In People v Mosley (135 AD2d 662 [2d Dept 1987]), a 40-hour delay in arraignment required suppression of defendant's confession to robbery and murder where he had confessed to the charge upon which he had been arrested, tampering with a witness, within an hour of his arrest, but was held and subjected to continuous questioning regarding several other crimes for approximately 24 hours, during which the subject confession was obtained.Summary of this case from People v. Williams
December 14, 1987
Appeal from the County Court, Suffolk County (Namm, J.).
Ordered that the order is modified, on the law, by deleting the provision thereof which granted that branch of the defendant's omnibus motion which was to suppress testimony concerning his identification at certain lineups and substituting therefor a provision denying that branch of the motion; as so modified, the order is affirmed insofar as appealed from, and the matter is remitted to the County Court, Suffolk County, for further proceedings on the indictment.
The suppression court found that the defendant was arrested without a warrant at approximately 5:15 P.M. on the evening of April 24, 1986, on charges of attempted robbery, and his arraignment on those charges did not take place until some 40 hours later on the morning of April 26, 1986. At about 6:00 to 6:30 P.M. on April 24, 1986, shortly after his arrest, the defendant confessed to the charge of tampering with a witness. This confession was elicited after the police played for the defendant tape recordings of threatening telephone calls which he had made on behalf of his friend Barry Manuel. The hearing court found that during the hours which followed, the defendant was subjected to continuous interrogation about several different crimes, but primarily, the police sought to elicit information from the defendant regarding his participation in a robbery and murder of which he was suspected, and for which the defendant's friend Barry Manuel had already been arrested. The defendant was interrogated for approximately 24 hours, but he refused to make any statement concerning the robbery and murder. The hearing court credited the defendant's testimony that he repeatedly refused to make any statement at least until he was shown a copy of the statement which the police alleged had been given by Barry Manuel in which Manuel had supposedly implicated the defendant. The court found that no such statement was ever produced or shown to the defendant. During this time the defendant was also placed in a series of lineups from which he was identified by two witnesses as having been seen in the vicinity of the robbery and murder on the night it occurred.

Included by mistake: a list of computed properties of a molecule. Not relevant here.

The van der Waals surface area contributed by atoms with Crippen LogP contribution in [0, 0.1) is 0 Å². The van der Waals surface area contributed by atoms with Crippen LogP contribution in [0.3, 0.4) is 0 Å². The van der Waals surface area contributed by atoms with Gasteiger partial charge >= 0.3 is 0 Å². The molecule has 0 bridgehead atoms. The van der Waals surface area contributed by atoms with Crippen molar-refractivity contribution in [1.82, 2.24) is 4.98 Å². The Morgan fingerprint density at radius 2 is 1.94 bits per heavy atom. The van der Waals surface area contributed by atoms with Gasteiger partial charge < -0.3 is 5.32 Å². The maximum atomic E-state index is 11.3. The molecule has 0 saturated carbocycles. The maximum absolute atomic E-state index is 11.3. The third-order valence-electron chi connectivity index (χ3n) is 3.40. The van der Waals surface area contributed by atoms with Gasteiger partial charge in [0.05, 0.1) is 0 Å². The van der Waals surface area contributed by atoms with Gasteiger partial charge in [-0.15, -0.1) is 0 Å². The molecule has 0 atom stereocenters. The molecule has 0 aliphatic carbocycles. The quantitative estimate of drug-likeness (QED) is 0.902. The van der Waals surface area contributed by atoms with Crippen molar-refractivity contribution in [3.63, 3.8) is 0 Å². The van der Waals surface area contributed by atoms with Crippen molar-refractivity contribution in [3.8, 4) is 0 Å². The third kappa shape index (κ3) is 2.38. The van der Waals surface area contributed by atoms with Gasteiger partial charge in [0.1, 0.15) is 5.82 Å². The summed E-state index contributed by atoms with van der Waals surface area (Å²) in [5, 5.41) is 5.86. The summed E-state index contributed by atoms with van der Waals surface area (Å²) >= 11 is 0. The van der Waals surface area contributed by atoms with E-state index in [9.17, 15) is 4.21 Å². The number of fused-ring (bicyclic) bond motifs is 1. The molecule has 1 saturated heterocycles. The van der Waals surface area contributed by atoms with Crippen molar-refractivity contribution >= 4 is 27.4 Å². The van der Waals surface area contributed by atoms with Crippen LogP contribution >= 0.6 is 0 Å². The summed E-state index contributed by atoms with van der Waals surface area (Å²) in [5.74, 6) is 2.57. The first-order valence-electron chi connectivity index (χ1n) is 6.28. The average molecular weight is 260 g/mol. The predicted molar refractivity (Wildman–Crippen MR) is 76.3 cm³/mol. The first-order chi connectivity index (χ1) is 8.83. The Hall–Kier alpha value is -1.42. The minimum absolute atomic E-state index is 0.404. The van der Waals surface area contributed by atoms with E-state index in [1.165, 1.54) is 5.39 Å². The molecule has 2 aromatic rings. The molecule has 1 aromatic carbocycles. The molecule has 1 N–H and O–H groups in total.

The court's factual findings as to what had transpired at the precinct during the 40 hours before the defendant was finally arraigned led to its conclusion that the evidence which was acquired on April 25, 1986, to wit, the defendant's confession to the robbery and murder, and lineup identification testimony with respect to that and other crimes, should be suppressed. Specifically, the court found that there was an unnecessary delay in that the defendant could have and should have been arraigned on the morning of April 25 with respect to the charge of attempted robbery for which he was originally arrested, and on the charge of tampering with a witness to which he confessed shortly after his arrest.
In this State, as a general rule, unnecessary delay in arraignment, without more, does not cause the accused's critical-stage right to counsel to attach automatically and, absent extraordinary circumstances, a delay in arraignment is but one factor to be considered in assessing the voluntariness of a confession (People v Hopkins, 58 N.Y.2d 1079; People v Holland, 48 N.Y.2d 861; People v Dairsaw, 46 N.Y.2d 739, cert denied 440 U.S. 985; People v Crosby, 91 A.D.2d 20, lv denied 59 N.Y.2d 765). However, where there has been unnecessary delay in filing the accusatory instrument or in arraignment, and the police have caused this delay for the purpose of depriving the defendant of his critical-stage right to counsel, it will be deemed to have attached (People v Wilson, 56 N.Y.2d 692; People v Cooper, 101 A.D.2d 1).
At bar, the record clearly supports a finding that the defendant's arraignment was delayed for the sole purpose of eliciting a confession from him with respect to the uncharged robbery and murder case. Insofar as the court found that the defendant could have and should have been arraigned on the morning of April 25, 1986, the court properly concluded that the defendant's right to counsel had indelibly attached at that time and that the subsequent confession to the robbery and murder would not otherwise have been obtained (see, People v Hopkins, supra).
However, contrary to the conclusions of the hearing court, we find that the lineup identifications of the defendant should not have been suppressed pursuant to the "fruit of the poisonous tree" doctrine (e.g., Wong Sun v United States, 371 U.S. 471). As a matter of law, the defendant was not entitled to request the opportunity to obtain counsel to be present at the lineup procedures (see, People v Hawkins, 55 N.Y.2d 474, rearg denied sub nom. People v Laffosse, 56 N.Y.2d 1032, cert denied 459 U.S. 846). Therefore, no violation of the right to counsel can be said to have occurred at that juncture.
Accordingly, the order appealed from is modified to deny that branch of the defendant's omnibus motion which was to suppress testimony identifying him at certain lineups. Mangano, J.P., Eiber, Sullivan and Harwood, JJ. concur.